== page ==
# Solving the equation of relativistic motion

How does one solve the tensor differential equation for the relativistic motion of a partilcle of charge $e$ and mass $m$, with 4-momentum $p^a$ and electromagnetic field tensor $F_{ab}$ of a constant magetic field $\vec B$ perpendicular to the plane of motion. $$\frac{dp^a}{d\tau}=\frac{e}{m}F^a{}_bp^b$$ ? Let the the initial condition be $$p^a=(E_0 ,\vec 0)$$

I can see that the differential equation resembles that of a SHM equation or a cosh, sinh one if it's a scalar equation. However, I don't know how to deal with a tensor equation. Could anyone please explain? Thank you.

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With a purely magnetic field (no E field) and the given initial conditions, the force vanishes and the solution is trivial. – Ben Crowell May 9 '13 at 1:23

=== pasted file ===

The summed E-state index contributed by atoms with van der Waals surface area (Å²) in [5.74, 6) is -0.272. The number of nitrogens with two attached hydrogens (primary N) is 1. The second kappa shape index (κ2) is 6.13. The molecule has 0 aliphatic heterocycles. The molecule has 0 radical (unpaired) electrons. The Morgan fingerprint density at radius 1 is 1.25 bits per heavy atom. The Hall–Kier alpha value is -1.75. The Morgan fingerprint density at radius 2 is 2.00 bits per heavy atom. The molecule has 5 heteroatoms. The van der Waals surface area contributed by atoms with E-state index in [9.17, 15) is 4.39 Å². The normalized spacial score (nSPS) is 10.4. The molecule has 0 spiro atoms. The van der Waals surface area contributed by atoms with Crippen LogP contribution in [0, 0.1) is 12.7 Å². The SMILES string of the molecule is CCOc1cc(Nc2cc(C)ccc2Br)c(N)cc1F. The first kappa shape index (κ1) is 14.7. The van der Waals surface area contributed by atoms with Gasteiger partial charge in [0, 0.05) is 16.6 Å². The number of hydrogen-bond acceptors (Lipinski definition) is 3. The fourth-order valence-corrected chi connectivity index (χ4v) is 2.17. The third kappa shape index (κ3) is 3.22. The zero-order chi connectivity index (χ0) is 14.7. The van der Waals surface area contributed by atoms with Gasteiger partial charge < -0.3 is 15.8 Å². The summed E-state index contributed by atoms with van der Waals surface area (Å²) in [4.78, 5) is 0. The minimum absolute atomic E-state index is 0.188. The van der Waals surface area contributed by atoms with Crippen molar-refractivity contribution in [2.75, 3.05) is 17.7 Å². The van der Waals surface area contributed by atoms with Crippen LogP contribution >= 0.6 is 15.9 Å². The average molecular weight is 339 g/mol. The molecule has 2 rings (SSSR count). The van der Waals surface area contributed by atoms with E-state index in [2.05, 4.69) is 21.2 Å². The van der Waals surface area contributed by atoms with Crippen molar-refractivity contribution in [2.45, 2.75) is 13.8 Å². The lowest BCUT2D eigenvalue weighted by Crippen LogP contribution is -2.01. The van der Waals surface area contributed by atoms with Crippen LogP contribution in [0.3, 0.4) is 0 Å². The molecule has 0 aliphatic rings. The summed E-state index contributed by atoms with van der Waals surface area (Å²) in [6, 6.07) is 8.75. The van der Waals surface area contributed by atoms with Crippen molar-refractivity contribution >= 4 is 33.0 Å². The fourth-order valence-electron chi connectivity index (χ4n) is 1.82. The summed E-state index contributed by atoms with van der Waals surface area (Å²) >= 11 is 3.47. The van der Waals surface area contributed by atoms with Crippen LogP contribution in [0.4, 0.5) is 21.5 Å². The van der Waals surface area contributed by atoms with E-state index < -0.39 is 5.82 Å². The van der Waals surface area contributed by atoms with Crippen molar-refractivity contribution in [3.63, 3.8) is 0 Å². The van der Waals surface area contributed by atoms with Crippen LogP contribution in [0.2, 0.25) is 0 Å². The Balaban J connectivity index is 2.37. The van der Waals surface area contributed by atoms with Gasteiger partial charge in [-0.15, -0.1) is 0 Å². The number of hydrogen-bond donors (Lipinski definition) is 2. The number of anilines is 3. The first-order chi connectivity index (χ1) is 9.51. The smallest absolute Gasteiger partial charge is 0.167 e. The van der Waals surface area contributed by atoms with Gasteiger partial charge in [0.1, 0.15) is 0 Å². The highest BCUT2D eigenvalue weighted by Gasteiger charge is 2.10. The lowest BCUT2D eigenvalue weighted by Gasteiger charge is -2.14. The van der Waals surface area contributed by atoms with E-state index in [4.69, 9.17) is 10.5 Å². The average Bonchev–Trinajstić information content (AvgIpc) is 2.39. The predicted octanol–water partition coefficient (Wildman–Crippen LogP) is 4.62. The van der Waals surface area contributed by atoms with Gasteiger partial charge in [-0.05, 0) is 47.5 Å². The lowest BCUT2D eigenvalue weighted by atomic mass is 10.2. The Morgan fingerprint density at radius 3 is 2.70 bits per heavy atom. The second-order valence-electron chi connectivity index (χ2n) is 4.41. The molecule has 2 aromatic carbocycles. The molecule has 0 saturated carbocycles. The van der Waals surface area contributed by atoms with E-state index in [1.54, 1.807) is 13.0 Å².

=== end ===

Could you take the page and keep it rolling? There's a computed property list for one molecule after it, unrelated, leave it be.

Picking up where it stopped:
There is actually more than one equation, or an equation with a constraint. You should take into account a $p_ap^b=m^2$ constraint, or likewise a $d(p_ap^b)/d\tau=0$ equation. And tensor equations are systems of real equations if you write down all tensors components of an equation. – firtree May 9 '13 at 4:13
@BenCrowell: Thanks!;) – a very confused person May 9 '13 at 8:36
@BenCrowell: What about if the initial condition was $p^a=(E_0, \vec p_0)$? Can the conditions of orthogonality reduce the problem i some way? i think it allows me to rotate the coordinates so as to reduce the number of on-vanishing tensor components in the field tensor, but can it do anything else? – a very confused person May 9 '13 at 8:59